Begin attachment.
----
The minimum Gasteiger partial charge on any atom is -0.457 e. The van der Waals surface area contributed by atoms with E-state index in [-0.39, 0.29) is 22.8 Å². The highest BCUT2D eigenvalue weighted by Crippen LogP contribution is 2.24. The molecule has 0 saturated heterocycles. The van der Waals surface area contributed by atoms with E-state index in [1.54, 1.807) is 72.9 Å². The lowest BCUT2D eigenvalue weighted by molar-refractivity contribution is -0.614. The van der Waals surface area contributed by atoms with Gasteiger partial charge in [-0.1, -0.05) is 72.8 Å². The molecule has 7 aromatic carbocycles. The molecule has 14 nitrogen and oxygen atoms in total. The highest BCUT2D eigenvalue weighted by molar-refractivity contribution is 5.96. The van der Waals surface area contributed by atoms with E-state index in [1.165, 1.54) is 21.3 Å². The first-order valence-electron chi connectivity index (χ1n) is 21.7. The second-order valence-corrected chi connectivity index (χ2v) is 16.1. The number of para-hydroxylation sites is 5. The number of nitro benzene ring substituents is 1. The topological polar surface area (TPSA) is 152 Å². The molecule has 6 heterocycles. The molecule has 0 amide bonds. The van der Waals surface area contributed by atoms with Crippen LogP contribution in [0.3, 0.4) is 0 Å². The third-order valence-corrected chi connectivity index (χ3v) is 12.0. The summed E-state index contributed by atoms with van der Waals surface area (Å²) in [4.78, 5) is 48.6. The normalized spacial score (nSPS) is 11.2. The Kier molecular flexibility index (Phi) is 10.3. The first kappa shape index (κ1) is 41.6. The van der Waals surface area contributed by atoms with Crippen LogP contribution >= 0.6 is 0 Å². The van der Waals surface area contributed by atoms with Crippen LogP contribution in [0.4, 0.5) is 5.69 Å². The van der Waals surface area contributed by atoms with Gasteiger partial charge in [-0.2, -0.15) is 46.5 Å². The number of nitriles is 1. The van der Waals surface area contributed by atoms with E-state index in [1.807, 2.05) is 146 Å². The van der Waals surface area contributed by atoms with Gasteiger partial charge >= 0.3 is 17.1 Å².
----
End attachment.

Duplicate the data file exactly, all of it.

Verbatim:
The minimum Gasteiger partial charge on any atom is -0.457 e. The van der Waals surface area contributed by atoms with E-state index in [-0.39, 0.29) is 22.8 Å². The highest BCUT2D eigenvalue weighted by Crippen LogP contribution is 2.24. The molecule has 0 saturated heterocycles. The van der Waals surface area contributed by atoms with E-state index in [1.54, 1.807) is 72.9 Å². The lowest BCUT2D eigenvalue weighted by molar-refractivity contribution is -0.614. The van der Waals surface area contributed by atoms with Gasteiger partial charge in [-0.1, -0.05) is 72.8 Å². The molecule has 7 aromatic carbocycles. The molecule has 14 nitrogen and oxygen atoms in total. The highest BCUT2D eigenvalue weighted by molar-refractivity contribution is 5.96. The van der Waals surface area contributed by atoms with E-state index in [1.165, 1.54) is 21.3 Å². The first-order valence-electron chi connectivity index (χ1n) is 21.7. The second-order valence-corrected chi connectivity index (χ2v) is 16.1. The number of para-hydroxylation sites is 5. The number of nitro benzene ring substituents is 1. The topological polar surface area (TPSA) is 152 Å². The molecule has 6 heterocycles. The molecule has 0 amide bonds. The van der Waals surface area contributed by atoms with Crippen LogP contribution in [0.3, 0.4) is 0 Å². The third-order valence-corrected chi connectivity index (χ3v) is 12.0. The summed E-state index contributed by atoms with van der Waals surface area (Å²) in [4.78, 5) is 48.6. The normalized spacial score (nSPS) is 11.2. The Kier molecular flexibility index (Phi) is 10.3. The first kappa shape index (κ1) is 41.6. The van der Waals surface area contributed by atoms with Crippen LogP contribution >= 0.6 is 0 Å². The van der Waals surface area contributed by atoms with Crippen LogP contribution in [0.4, 0.5) is 5.69 Å². The van der Waals surface area contributed by atoms with Gasteiger partial charge in [-0.2, -0.15) is 46.5 Å². The number of nitriles is 1. The van der Waals surface area contributed by atoms with E-state index in [1.807, 2.05) is 146 Å². The van der Waals surface area contributed by atoms with Gasteiger partial charge >= 0.3 is 17.1 Å².